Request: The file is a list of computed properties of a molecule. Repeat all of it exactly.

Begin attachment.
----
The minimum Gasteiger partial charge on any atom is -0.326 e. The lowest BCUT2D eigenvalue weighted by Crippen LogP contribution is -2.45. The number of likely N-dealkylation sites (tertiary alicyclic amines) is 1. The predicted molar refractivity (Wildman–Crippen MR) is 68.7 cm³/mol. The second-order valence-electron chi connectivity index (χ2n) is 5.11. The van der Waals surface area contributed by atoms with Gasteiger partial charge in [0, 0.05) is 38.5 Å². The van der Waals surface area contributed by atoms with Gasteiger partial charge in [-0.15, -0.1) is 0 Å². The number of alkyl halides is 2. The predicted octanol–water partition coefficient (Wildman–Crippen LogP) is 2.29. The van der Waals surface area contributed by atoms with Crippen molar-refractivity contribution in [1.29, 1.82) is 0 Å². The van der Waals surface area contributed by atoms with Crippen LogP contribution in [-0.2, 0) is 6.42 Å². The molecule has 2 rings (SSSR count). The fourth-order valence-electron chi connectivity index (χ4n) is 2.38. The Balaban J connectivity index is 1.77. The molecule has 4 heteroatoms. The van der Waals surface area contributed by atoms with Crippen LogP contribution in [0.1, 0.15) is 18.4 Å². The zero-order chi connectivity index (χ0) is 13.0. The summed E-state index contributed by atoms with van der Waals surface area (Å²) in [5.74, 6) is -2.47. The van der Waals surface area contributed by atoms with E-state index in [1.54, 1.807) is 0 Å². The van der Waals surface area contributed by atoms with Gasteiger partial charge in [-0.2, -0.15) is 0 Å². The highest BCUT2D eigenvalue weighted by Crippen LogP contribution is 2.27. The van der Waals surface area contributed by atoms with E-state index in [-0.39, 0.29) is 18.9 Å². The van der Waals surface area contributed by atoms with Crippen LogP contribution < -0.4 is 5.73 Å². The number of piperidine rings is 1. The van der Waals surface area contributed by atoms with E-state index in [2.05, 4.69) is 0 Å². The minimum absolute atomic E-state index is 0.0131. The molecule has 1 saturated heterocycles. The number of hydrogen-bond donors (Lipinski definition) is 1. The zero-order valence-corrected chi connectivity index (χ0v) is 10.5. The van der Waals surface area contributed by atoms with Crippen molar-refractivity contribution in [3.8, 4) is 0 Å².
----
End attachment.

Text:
The minimum Gasteiger partial charge on any atom is -0.326 e. The lowest BCUT2D eigenvalue weighted by Crippen LogP contribution is -2.45. The number of likely N-dealkylation sites (tertiary alicyclic amines) is 1. The predicted molar refractivity (Wildman–Crippen MR) is 68.7 cm³/mol. The second-order valence-electron chi connectivity index (χ2n) is 5.11. The van der Waals surface area contributed by atoms with Gasteiger partial charge in [0, 0.05) is 38.5 Å². The van der Waals surface area contributed by atoms with Gasteiger partial charge in [-0.15, -0.1) is 0 Å². The number of alkyl halides is 2. The predicted octanol–water partition coefficient (Wildman–Crippen LogP) is 2.29. The van der Waals surface area contributed by atoms with Crippen molar-refractivity contribution in [1.29, 1.82) is 0 Å². The van der Waals surface area contributed by atoms with Crippen LogP contribution in [-0.2, 0) is 6.42 Å². The molecule has 2 rings (SSSR count). The fourth-order valence-electron chi connectivity index (χ4n) is 2.38. The Balaban J connectivity index is 1.77. The molecule has 4 heteroatoms. The van der Waals surface area contributed by atoms with Crippen LogP contribution in [0.1, 0.15) is 18.4 Å². The zero-order chi connectivity index (χ0) is 13.0. The summed E-state index contributed by atoms with van der Waals surface area (Å²) in [5.74, 6) is -2.47. The van der Waals surface area contributed by atoms with E-state index in [1.54, 1.807) is 0 Å². The van der Waals surface area contributed by atoms with Gasteiger partial charge in [-0.2, -0.15) is 0 Å². The highest BCUT2D eigenvalue weighted by Crippen LogP contribution is 2.27. The van der Waals surface area contributed by atoms with E-state index in [-0.39, 0.29) is 18.9 Å². The van der Waals surface area contributed by atoms with Crippen LogP contribution < -0.4 is 5.73 Å². The number of piperidine rings is 1. The van der Waals surface area contributed by atoms with E-state index in [2.05, 4.69) is 0 Å². The minimum absolute atomic E-state index is 0.0131. The molecule has 1 saturated heterocycles. The number of hydrogen-bond donors (Lipinski definition) is 1. The zero-order valence-corrected chi connectivity index (χ0v) is 10.5. The van der Waals surface area contributed by atoms with Crippen molar-refractivity contribution in [3.8, 4) is 0 Å².